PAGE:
By continuing to use this site, you agree to use of cookies. You can change this and find out more by following this link Accept cookies

Stock Spotlight: Rio Tinto

UPDATE: Investors looking for a value opportunity should consider mining giant Rio Tinto, despite the fact that CEO Tom Albanese was just given the boot

Alanna Petroff 18 January, 2013 | 10:47AM

This article was updated on Friday, January 18th with new details about Morningstar's fair value estimate for Rio Tinto. It was originally published on Thursday, January 17th.

Rio Tinto's (RIO) share price took a tumble on Thursday after it was announced that the company's CEO, Tom Albanese, would be leaving the mining giant and the company revealed a $14 billion writedown. The company appointed iron ore chief executive Sam Walsh to replace Albanese with immediate effect.

The bulk of the $14 billion non-cash impairment charge is related to the miner's acquisition of Alcan in 2007. The overall writedown also includes a $3 billion charge related to a recent coal acquisition in Mozambique.

"The Rio Tinto Board fully acknowledges that a write-down of this scale in relation to the relatively recent Mozambique acquisition is unacceptable," stated Rio Tinto chairman Jan du Plessis in a press release. "We are also deeply disappointed to have to take a further substantial write-down in our aluminium businesses, albeit in an industry that continues to experience significant adverse changes globally."

Rio Tinto says the charges will be included in its full year results, which will be released on February 14, 2013.

Investment Opportunity

While some investors would rather not bother with Rio Tinto, especially after this latest announcement, Morningstar analysts believe the shares present a good value opportunity.

At the close of trading on Thursday, the company's share price sat at 3,439.5p per share, but Morningstar analyst Mark Taylor believes the company's fair value should be closer to 5,700p per share. In fact, he boosted his fair value estimate from 5,500p per share to 5,700p per share after the company announced the writedown and the management change.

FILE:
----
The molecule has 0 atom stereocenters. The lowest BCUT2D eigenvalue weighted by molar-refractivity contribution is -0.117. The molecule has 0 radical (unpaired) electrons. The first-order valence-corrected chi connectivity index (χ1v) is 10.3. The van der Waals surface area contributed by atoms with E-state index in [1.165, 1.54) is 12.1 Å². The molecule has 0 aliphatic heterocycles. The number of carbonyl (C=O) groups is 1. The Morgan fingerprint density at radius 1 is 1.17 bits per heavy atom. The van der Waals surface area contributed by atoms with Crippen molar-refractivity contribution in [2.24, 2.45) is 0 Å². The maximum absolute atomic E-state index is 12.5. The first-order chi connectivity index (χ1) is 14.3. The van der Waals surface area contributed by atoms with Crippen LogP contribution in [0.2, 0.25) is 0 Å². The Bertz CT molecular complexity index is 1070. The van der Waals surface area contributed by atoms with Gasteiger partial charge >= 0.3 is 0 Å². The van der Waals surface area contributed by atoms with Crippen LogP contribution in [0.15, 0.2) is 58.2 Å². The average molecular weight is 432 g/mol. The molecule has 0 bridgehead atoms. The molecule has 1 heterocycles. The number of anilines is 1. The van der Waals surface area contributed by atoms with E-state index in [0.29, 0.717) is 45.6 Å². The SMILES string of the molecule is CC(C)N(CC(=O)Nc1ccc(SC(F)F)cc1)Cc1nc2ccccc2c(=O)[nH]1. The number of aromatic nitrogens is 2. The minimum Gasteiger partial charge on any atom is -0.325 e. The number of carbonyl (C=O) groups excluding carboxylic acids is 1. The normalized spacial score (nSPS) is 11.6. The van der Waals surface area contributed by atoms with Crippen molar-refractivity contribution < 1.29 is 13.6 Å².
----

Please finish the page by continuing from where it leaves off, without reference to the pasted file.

"It's taken a long time, but Rio Tinto CEO Tom Albanese has finally fallen on his sword (or was felled by his sword) and is replaced by respected Rio iron ore head Sam Walsh," stated Taylor in a recent research report. "[The Albanese] departure is a positive for Rio and despite headline-grabbing writedowns of $14 billion, we expect Rio shares to rally as the news is thoughtfully digested."

"We expect a return to old-style Rio values under Walsh--stingy with the wallet, excruciatingly patient when it comes to assets purchases and a regular seller of non-core assets," he said.

As for the impairment charges, investors shouldn't be too surprised, especially when it comes to the Alcan-related writedowns, said Elizabeth Collins, Morningstar's director of equity analysis for basic materials companies.

"A good chunk of the impairment charge stems from the ill-timed and overpriced acquisition of Alcan in 2007, and that knowledge has been in our rear-view mirror for some time. Intrinsic value depends much more on our estimate of future cash flows."

"That the Mozambique coal assets are not living up to expectations is perhaps a relatively newer piece of information, but [investors should keep in mind] that the vast majority of Rio Tinto’s value lies in iron ore and copper," she said.

"There’s a lesson here, in my view," said Collins. "When a company acquires an asset that’s highly sought after by multiple other parties--as both Riversdale Mining and Alcan were--it’s a good leading indicator of shareholder value destruction," said Collins.

About Morningstar's Star Rating System

Of all the London-traded companies that our Morningstar equity analysts follow, Rio Tinto is the only one with a 5-star rating as of January 18, 2013.

Morningstar's Star Ratings for equities are calculated based on what the current value of the shares are in the market versus what Morningstar analysts believe the fair value of the shares should be.

A high star rating, such as a 4- or 5-star rating, indicates that Morningstar believes the shares are very undervalued and this could be a time to buy in for cheap. Alternatively, if you see a stock with 3-stars that indicates the stock is being fairly valued by the market. Stocks with 1- or 2-star ratings are being overvalued by the market, according to Morningstar analysts. 

Premium members can read all the latest Morningstar analyst research reports on equities, funds, ETFs and investment trusts. Not a Premium member? Not a problem! Get instant access to Morningstar research and other tools with a free 14-day trial.

The information contained within is for educational and informational purposes ONLY. It is not intended nor should it be considered an invitation or inducement to buy or sell a security or securities noted within nor should it be viewed as a communication intended to persuade or incite you to buy or sell security or securities noted within. Any commentary provided is the opinion of the author and should not be considered a personalised recommendation. The information contained within should not be a person's sole basis for making an investment decision. Please contact your financial professional before making an investment decision.

Securities Mentioned in Article
Security NamePriceChange (%)Morningstar
Rating
Rio Tinto PLC3,127.00 GBX1.56
About Author Alanna Petroff

Alanna Petroff  is a financial journalist with Morningstar UK.